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Shanahan reflects on Bowlen, Broncos, and what’s next

Mike Shanahan isn’t ready to put down the clipboard and headset for retirement. The former Denver Broncos and Washington Redskins head coach will take a year off, then will reevaluate the head-coaching scene around the NFL. “If I get back into coaching, it would have to be a situation where there was a realistic opportunity to win a Super Bowl,” the 61-year-old Shanahan said.

While Robert Griffin III opened Washington’s training camp this week with hopes to further distance himself from his disastrous 2013 season, the former head coach he battled with is itching to get back into the game.

Mike Shanahan, dumped in January as Washington’s coach after four seasons, told USA TODAY Sports he hardly is resigned to hanging up the clipboard. He wants to ultimately land another NFL head coaching job – if the conditions are right.

“If I get back into coaching, it would have to be a situation where there was a realistic opportunity to win a Super Bowl,” the 61-year-old Shanahan said.

In other words, he’s not interested in taking on the type of massive rebuilding job that he couldn’t pull off in Washington. Shanahan posted a 24-40 regular-season mark in Washington (0-1 in the playoffs), including the 3-13 free-fall last season that was marked by his benching of Griffin for the final three games. Although Shanahan called it an injury prevention measure, nearly a year after Griffin suffered his controversial knee injury, the shutdown late last season underscored the fractured relationship with his quarterback.

Asked about Griffin, Shanahan said: “I’m not going down that road. I’m going to let that play itself out. We’ll see as time goes on.”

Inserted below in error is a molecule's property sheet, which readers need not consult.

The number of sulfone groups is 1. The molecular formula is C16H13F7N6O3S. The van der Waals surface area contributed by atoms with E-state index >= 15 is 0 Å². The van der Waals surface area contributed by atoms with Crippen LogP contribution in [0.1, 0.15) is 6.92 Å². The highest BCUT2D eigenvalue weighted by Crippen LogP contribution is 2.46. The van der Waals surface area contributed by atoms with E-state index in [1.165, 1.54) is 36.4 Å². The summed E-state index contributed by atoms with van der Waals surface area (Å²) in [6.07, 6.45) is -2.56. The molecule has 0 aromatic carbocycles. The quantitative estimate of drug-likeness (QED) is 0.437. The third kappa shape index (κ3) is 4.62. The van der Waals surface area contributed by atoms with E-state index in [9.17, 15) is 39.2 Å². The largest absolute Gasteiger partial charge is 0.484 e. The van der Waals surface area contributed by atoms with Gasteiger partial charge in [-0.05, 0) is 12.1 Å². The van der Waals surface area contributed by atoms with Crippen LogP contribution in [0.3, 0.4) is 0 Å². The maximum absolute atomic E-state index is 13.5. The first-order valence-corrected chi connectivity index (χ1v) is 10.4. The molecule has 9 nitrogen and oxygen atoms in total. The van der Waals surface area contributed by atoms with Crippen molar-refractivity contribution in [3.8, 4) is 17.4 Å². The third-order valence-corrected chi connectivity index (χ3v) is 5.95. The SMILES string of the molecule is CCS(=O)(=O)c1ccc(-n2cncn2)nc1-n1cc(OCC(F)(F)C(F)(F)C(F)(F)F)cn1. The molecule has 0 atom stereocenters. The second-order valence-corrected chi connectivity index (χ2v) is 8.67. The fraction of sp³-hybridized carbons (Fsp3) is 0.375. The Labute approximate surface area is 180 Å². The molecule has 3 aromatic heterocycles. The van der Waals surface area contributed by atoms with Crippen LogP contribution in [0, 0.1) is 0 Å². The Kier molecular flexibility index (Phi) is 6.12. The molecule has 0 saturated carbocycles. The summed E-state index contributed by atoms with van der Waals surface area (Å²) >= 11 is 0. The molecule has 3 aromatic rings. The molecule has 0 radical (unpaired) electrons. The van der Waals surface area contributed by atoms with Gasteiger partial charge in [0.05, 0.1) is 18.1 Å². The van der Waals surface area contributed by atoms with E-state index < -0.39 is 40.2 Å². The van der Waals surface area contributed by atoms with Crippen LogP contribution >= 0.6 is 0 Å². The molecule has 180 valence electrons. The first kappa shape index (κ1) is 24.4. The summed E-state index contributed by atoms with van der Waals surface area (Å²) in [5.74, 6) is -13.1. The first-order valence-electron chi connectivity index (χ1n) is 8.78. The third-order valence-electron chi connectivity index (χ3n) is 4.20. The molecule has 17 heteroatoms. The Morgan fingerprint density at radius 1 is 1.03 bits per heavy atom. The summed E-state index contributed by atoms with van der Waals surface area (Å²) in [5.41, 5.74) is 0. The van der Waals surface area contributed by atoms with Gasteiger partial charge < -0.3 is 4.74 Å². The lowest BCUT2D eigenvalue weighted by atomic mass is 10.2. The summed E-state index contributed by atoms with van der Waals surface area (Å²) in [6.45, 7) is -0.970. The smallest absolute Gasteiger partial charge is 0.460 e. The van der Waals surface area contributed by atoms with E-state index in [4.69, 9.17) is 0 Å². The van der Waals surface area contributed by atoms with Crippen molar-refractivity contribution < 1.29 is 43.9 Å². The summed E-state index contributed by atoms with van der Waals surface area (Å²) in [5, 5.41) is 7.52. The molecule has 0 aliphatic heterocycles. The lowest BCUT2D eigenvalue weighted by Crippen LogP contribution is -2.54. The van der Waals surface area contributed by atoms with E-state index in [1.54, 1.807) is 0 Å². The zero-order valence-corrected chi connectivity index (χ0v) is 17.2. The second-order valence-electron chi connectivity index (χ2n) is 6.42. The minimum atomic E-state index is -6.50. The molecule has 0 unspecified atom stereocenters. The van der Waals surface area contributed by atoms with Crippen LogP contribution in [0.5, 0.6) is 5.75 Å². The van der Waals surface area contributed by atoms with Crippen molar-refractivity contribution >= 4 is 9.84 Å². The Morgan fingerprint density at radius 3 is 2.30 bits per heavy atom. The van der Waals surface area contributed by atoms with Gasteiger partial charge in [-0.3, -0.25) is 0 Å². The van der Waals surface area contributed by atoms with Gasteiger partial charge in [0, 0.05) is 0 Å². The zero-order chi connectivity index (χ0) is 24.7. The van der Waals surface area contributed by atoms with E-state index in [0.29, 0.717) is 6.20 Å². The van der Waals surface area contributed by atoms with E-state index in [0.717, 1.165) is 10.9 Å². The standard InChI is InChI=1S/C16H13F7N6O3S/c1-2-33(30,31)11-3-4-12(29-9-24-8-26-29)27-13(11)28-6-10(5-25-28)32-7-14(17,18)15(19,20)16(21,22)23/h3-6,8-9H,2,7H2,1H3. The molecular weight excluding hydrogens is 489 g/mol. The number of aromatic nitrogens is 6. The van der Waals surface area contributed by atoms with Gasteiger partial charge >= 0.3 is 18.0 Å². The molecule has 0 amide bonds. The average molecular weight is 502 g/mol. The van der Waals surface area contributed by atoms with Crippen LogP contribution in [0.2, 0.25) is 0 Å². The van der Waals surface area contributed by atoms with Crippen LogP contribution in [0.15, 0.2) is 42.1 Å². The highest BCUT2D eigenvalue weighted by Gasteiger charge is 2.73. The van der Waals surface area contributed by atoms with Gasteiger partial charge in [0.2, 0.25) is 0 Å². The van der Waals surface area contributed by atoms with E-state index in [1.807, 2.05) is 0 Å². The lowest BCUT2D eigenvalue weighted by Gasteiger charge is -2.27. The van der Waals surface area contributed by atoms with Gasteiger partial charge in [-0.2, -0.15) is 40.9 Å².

Shanahan, living in Denver, said that beyond taking over a team with talent in key positions, there are at least a couple of other factors that he would desire as a coach to make a Super Bowl mission realistic. One would be salary cap room that would allow him to compete in free agency.

Of course, in Washington, he inherited an older roster and was saddled by a $30-million cap hit over two seasons as the team’s penalty for violating the spirit of the uncapped season in 2010.

The other essential element?

“It would have to be with the right ownership,” Shanahan said.

He didn’t mention Dan Snyder by name, but he didn’t have to.

This week, with the news that Denver Broncos owner Pat Bowlen has relinquished control of the franchise while suffering from Alzheimer’s disease, Shanahan has reflected much on their years together and the impact of ownership. Shanahan spent 21 years with the Broncos, winning two Super Bowls during his 14 years as head coach.

“He let you do your job,” Shanahan said. “Every resource that he had, he’d give it to you.”

Although Bowlen fired him after the 2008 season, Shanahan said there was so much that eclipses the turbulence that marked his departure from the Broncos.

“All of the good times prevails over everything,” he said.

Shanahan lives close to Bowlen. After hearing the news Wednesday, he stopped by the Bowlen residence and spent time with the owner’s wife, Annabel, and other family members.

Bowlen, he recalled, had a constant presence at the Broncos headquarters and developed tight relationships with players. The impact that he had on Shanahan was illustrated during the 1990s when the coach offered a lucrative new contract to underpaid star running back Terrell Davis.

Shanahan remembers taking the contract to Bowlen, seeking his review and approval.

Bowlen never even looked at the contract.

Shanahan said Bowlen told him, “That’s what I hired you for. I don’t need to look at the contract.”

“That gave me confidence,” Shanahan said. “He made you want to do well for him. You didn’t want to let him down.”

Perhaps Shanahan will get another shot to run an NFL team. At the moment, though, he will monitor the league from a distance. The last few months, Shanahan and his wife, Peggy, have traveled extensively.

He turned down an opportunity to join FOX, which would have kept him closer to the game.

Now, he’s feeling a bit out of place to not be in an NFL training camp right now.

Said Shanahan, “It’s always a little bit weird anytime you aren’t headed to camp this time of year, especially when you’ve done something for 40 years.”

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